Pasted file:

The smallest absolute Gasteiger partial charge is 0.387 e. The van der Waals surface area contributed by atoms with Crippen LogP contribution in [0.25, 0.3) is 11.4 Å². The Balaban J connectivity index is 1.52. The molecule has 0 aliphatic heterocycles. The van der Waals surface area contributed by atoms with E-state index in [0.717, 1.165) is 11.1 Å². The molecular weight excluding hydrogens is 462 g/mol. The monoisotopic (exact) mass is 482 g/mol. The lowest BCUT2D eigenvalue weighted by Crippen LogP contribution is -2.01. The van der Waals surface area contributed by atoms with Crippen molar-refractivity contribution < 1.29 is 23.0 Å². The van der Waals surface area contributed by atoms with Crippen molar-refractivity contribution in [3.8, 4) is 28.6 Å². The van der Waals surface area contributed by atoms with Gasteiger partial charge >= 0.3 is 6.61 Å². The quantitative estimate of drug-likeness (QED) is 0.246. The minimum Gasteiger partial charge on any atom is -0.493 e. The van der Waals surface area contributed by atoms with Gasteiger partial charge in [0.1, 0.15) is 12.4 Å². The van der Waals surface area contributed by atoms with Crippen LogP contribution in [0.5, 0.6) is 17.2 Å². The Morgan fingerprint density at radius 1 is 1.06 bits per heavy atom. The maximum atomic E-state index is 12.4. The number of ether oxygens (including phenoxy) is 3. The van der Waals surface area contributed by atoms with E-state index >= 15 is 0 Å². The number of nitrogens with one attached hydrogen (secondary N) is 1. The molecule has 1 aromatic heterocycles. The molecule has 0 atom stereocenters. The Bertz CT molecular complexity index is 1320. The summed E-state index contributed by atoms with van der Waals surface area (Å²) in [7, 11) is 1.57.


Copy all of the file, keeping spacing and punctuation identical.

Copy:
The smallest absolute Gasteiger partial charge is 0.387 e. The van der Waals surface area contributed by atoms with Crippen LogP contribution in [0.25, 0.3) is 11.4 Å². The Balaban J connectivity index is 1.52. The molecule has 0 aliphatic heterocycles. The van der Waals surface area contributed by atoms with E-state index in [0.717, 1.165) is 11.1 Å². The molecular weight excluding hydrogens is 462 g/mol. The monoisotopic (exact) mass is 482 g/mol. The lowest BCUT2D eigenvalue weighted by Crippen LogP contribution is -2.01. The van der Waals surface area contributed by atoms with Crippen molar-refractivity contribution < 1.29 is 23.0 Å². The van der Waals surface area contributed by atoms with Crippen molar-refractivity contribution in [3.8, 4) is 28.6 Å². The van der Waals surface area contributed by atoms with Gasteiger partial charge >= 0.3 is 6.61 Å². The quantitative estimate of drug-likeness (QED) is 0.246. The minimum Gasteiger partial charge on any atom is -0.493 e. The van der Waals surface area contributed by atoms with Gasteiger partial charge in [0.1, 0.15) is 12.4 Å². The van der Waals surface area contributed by atoms with Crippen LogP contribution in [0.5, 0.6) is 17.2 Å². The Morgan fingerprint density at radius 1 is 1.06 bits per heavy atom. The maximum atomic E-state index is 12.4. The number of ether oxygens (including phenoxy) is 3. The van der Waals surface area contributed by atoms with E-state index >= 15 is 0 Å². The number of nitrogens with one attached hydrogen (secondary N) is 1. The molecule has 1 aromatic heterocycles. The molecule has 0 atom stereocenters. The Bertz CT molecular complexity index is 1320. The summed E-state index contributed by atoms with van der Waals surface area (Å²) in [7, 11) is 1.57.